FAITH’S IN THE MUSIC
Kele Okereke’s parents wondered why he didn’t have their faith but the talented musician realised that what they got from religion, he found in music and saw that its effect on people was similar
Kele Okereke would sooner jump around at a concert than sit silently in a church pew. He’d rather listen to a DJ spin records than hear a preacher deliver a sermon.
But the Bloc Party frontman recently realised the underlying influence that religion has on his music, and decided to explore it on his band’s new album, Hymns.
“My parents are very religious people, and growing up with them I saw how faith was such an important part of their lives but not necessarily mine,” he says.
“I felt like the joy and the connection and the fellowship that they felt from the church was something that I felt when I listened to music or went to see a gig or went to a club. That’s where I felt connected to people, where I felt a higher love. That’s where I got my sense of joy.
“Being in a band and touring the world many times over, seeing the effect the music has on people, how it brings people together, I realised that what my parents get from religion is maybe what I get from what I do.
“I think this record Hymns was really me trying to explore something that I always thought in the back of my mind but had never articulated. I think this record is really for my parents. They would always ask me why I don’t have the faith that they do, so I guess this is an attempt to explain to them that this is the faith that I have.”
Okereke may have disappointed his parents with his stance on religion, but they’d have to be proud of the success of their son’s band, which has sold more than three million albums.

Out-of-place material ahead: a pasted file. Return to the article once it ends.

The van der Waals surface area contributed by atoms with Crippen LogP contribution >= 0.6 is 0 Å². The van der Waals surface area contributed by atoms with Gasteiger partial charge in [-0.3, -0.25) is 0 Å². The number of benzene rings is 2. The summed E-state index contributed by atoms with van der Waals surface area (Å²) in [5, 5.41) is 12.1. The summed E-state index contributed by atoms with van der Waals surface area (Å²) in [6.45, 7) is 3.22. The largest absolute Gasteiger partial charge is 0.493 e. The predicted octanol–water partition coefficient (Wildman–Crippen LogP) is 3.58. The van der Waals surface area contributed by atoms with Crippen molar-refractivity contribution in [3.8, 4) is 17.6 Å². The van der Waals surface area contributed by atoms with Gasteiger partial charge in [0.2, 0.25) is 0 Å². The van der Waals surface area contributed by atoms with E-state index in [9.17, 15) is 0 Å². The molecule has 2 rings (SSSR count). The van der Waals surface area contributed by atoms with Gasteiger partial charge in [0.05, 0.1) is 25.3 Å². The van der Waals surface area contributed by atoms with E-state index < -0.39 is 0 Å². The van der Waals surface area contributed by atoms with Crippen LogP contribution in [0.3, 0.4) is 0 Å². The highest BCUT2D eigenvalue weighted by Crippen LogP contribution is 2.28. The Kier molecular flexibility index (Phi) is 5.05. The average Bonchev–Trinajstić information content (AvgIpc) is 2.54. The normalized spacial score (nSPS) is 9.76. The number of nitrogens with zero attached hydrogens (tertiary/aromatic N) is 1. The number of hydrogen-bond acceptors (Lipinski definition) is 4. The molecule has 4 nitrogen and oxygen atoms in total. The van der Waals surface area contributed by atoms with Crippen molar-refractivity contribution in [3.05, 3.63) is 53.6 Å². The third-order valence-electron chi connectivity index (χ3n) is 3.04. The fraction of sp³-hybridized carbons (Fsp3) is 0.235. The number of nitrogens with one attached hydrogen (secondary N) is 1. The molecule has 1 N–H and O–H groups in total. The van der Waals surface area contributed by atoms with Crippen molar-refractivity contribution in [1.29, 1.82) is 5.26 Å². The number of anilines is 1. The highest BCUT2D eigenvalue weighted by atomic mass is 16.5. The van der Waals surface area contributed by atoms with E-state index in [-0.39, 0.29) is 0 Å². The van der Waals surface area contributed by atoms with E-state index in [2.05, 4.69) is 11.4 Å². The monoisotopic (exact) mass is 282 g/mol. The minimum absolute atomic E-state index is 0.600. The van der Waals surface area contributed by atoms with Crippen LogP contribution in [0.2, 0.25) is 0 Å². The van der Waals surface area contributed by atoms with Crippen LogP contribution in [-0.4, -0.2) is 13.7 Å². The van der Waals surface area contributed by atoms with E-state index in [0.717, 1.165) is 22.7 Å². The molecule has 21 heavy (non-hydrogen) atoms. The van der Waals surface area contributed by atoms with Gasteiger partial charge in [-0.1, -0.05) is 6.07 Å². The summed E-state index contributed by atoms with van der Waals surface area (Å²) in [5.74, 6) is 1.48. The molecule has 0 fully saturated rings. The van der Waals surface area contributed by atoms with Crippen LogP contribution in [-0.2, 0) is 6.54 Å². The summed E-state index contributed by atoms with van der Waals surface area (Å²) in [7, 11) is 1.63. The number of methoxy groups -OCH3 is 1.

Combining indie-rock with elements of electronica and house music, Bloc Party’s critically acclaimed, platinumselling 2005 debut album Silent Alarm – featuring popular tracks Like Eating Glass, Banquet, Helicopter and Positive Tension – was named NME Album of the Year and short-listed for the Mercury Music Prize.
Albums A Weekend in the City (2007) and Intimacy (2008) were also big hits, before the band went on hiatus in late 2009 to focus on side projects including Okereke’s solo and DJing careers.
They reunited in September 2011 and released their fourth album, Four, soon after. But trouble was brewing within the Bloc Party ranks, and original drummer Matt Tong left the band during a world tour. It was a low point for Okereke, who feared that there may never be another Bloc Party album.
“Our relationships had gotten so bad, as a band, that I didn’t want to make another record,” he says.
“We’d had a break and come back together and we were still feeling like that, and I realised that it was always going to feel like that and maybe wasn’t worth it any more. Then in 2013 we parted ways with our drummer, and everything changed. I felt like ‘OK, this can be fun. It should be fun, let’s make another record now’.”
Bass player Gordon Moakes also left the group, with Okereke and guitarist Russell Lissack recruiting bassist Justin Harris and drummer Louise Bartle – a 21year-old they discovered on YouTube – to round out the line-up before making Hymns, which is set for a January 29 release.
“They’re different people, and the way they play is different – even playing the same songs, they approach them from a different perspective,” Okereke says of his new band mates.
“I feel that we’re really only at the start of our relationship with each other. We haven’t toured properly yet, and that’s when you really get to know each other.” As for the future? “I’m definitely looking forward to travelling the world and sharing this record with people, and looking forward to making new music,” he says.
“But aside from that, I can’t tell what the future is going to be. We don’t have any plans beyond touring this record, because I think when you try to make plans, that’s when God shows you who’s really the boss.
“I’m just trying to live every day and enjoy every day.”
British musician Kele Okereke, lead singer and rhythm guitarist of the indie rock band Bloc Party, will play the Falls Festival at Byron on New Year’s Day.